1. What is carbon offsetting?
Most businesses, products and services generate greenhouse gas emissions. To take responsibility for these emissions, companies or private individuals can pay to offset them. First the amount of emissions is calculated, and then measures are carried out to reduce them, but there will probably still be a certain amount of emissions remaining. For these remaining emissions, people can choose to offset them by carrying out measures to reduce emissions somewhere else for the equivalent amount. The money for carbon offsetting goes, for instance, to building wind power farms in developing countries. That means there is less need to produce electricity from coal-fired plants while it helps promote sustainable development.
2. How do I know the money benefits someone?
The money goes via Tricorona Climate Partner to purchase carbon offsets from one of the three selected Gold Standard CDM projects in India and China. The names of the projects are Sri Balaji, Yinyi and Yangjiayao, and all three generate renewable energy – from biomass (Sri Balaji) or wind power (Yinyi and Yangjiayao). These projects are what are known as CDM projects, which means they are UN-approved and also certified in compliance with the environmental movement’s Gold Standard (see below).
Read more about the projects below:
Sri Balaji (new window)
Yinyi (new window)
Yangjiayao (new window)
3. What is CDM and the Gold Standard?
CDM and Gold Standard are two different certifications for carbon offsetting. CDM stands for Clean Development Mechanism and is a system designed by the UN under the Kyoto Protocol. The system was developed to ensure that industrialised countries take their responsibility for the environment in making real reductions and assist developing countries economically in promoting sustainable development.
The Gold Standard is a label of quality with stricter criteria than CDM that was developed by some 80 international environmental organisations, including WWF International and Greenpeace International. Certification entails additional requirements for corporate social responsibility, commitment to the local population and sustainability.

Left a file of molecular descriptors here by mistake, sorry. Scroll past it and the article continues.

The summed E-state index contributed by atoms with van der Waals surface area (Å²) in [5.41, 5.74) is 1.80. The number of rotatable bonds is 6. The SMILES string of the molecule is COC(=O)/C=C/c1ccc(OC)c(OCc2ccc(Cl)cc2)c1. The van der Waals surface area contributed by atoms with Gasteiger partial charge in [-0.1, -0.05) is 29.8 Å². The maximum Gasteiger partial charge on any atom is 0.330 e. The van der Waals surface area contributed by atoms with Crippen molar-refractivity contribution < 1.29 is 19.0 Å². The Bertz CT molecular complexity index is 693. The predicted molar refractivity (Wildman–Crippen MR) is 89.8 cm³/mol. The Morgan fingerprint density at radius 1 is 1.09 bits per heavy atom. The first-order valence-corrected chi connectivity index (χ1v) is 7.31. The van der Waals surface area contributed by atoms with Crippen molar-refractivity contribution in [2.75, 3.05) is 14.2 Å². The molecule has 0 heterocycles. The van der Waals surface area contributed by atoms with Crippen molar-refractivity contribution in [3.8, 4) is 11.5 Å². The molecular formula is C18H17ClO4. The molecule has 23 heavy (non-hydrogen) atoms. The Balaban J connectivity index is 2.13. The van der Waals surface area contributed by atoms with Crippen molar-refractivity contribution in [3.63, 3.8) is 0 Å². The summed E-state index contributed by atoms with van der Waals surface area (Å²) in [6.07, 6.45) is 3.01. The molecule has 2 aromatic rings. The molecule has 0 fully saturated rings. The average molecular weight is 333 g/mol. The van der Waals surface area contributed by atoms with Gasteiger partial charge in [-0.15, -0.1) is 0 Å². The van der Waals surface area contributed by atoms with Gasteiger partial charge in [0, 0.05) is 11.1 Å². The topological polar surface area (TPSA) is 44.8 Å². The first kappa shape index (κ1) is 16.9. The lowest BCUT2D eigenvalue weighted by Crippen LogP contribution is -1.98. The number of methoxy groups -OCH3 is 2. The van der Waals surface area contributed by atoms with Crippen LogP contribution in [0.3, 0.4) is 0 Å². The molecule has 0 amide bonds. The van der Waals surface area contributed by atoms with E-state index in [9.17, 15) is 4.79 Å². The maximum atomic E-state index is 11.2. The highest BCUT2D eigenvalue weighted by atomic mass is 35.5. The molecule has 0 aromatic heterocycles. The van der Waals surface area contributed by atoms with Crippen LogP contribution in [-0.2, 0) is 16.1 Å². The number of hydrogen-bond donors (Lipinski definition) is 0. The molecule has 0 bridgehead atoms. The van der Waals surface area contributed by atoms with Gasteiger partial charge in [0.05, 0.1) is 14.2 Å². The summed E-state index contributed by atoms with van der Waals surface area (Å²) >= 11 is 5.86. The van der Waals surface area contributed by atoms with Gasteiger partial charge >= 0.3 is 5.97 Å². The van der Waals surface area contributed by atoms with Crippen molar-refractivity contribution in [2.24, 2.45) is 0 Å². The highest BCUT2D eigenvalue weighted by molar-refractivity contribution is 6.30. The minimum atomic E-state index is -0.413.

4. What does it cost to offset carbon dioxide emissions?
Emissions from a flight vary depending on the length of the trip and what type of aircraft is used, but as a rule of thumb the cost of carbon-offsetting a flight is less than 10 Swedish öre per km.
Here are some concrete examples of prices for carbon-offsetting return trips with Swedavia’s selected Gold Standard CDM projects:
• Stockholm Arlanda Airport – Göteborg Landvetter Airport: about SEK 50
• Göteborg Landvetter Airport – London Heathrow: about SEK 150
• Stockholm Bromma Airport – Malmö Airport: about SEK 60
• Stockholm Arlanda Airport – New York: about SEK 630
With each purchase, you receive a certificate, proof that a carbon offset has been made.
5. How are emissions per trip calculated?
Calculations are handled by Tricorona and are performed in several steps. First, the distance is calculated (using the Greta Circle Method) for each leg, including specified layovers. Then for each leg an assumption is made for what type of aircraft could serve that leg, based on the distance of that leg. Average emission factors for the selected aircraft are taken from a database prepared by the Swedish Defence Research Agency (FOI) at the request of the Swedish Network for Transport and Environment (NTM), and the figure is multiplied by the distance calculated. NTM’s model includes emissions factors from the take-off stage (regardless of the length of the journey) and for flying at cruising altitude.